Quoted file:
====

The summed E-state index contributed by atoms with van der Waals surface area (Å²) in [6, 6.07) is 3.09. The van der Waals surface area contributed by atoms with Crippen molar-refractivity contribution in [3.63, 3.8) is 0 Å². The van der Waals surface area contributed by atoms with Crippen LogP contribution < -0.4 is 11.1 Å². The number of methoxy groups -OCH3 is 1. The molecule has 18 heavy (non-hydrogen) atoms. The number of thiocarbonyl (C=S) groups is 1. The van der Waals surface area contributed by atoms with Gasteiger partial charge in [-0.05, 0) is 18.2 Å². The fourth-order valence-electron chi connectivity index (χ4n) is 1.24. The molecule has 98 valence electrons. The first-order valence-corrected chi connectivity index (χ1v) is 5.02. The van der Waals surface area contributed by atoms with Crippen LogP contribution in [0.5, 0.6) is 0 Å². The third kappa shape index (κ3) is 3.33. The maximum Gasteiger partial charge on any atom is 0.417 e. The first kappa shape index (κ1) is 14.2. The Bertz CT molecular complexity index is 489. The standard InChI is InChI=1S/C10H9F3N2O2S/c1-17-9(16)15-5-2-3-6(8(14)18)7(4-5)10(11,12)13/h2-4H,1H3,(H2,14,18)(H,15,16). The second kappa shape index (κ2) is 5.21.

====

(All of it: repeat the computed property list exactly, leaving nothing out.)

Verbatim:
The summed E-state index contributed by atoms with van der Waals surface area (Å²) in [6, 6.07) is 3.09. The van der Waals surface area contributed by atoms with Crippen molar-refractivity contribution in [3.63, 3.8) is 0 Å². The van der Waals surface area contributed by atoms with Crippen LogP contribution < -0.4 is 11.1 Å². The number of methoxy groups -OCH3 is 1. The molecule has 18 heavy (non-hydrogen) atoms. The number of thiocarbonyl (C=S) groups is 1. The van der Waals surface area contributed by atoms with Gasteiger partial charge in [-0.05, 0) is 18.2 Å². The fourth-order valence-electron chi connectivity index (χ4n) is 1.24. The molecule has 98 valence electrons. The first-order valence-corrected chi connectivity index (χ1v) is 5.02. The van der Waals surface area contributed by atoms with Crippen LogP contribution in [0.5, 0.6) is 0 Å². The third kappa shape index (κ3) is 3.33. The maximum Gasteiger partial charge on any atom is 0.417 e. The first kappa shape index (κ1) is 14.2. The Bertz CT molecular complexity index is 489. The standard InChI is InChI=1S/C10H9F3N2O2S/c1-17-9(16)15-5-2-3-6(8(14)18)7(4-5)10(11,12)13/h2-4H,1H3,(H2,14,18)(H,15,16). The second kappa shape index (κ2) is 5.21.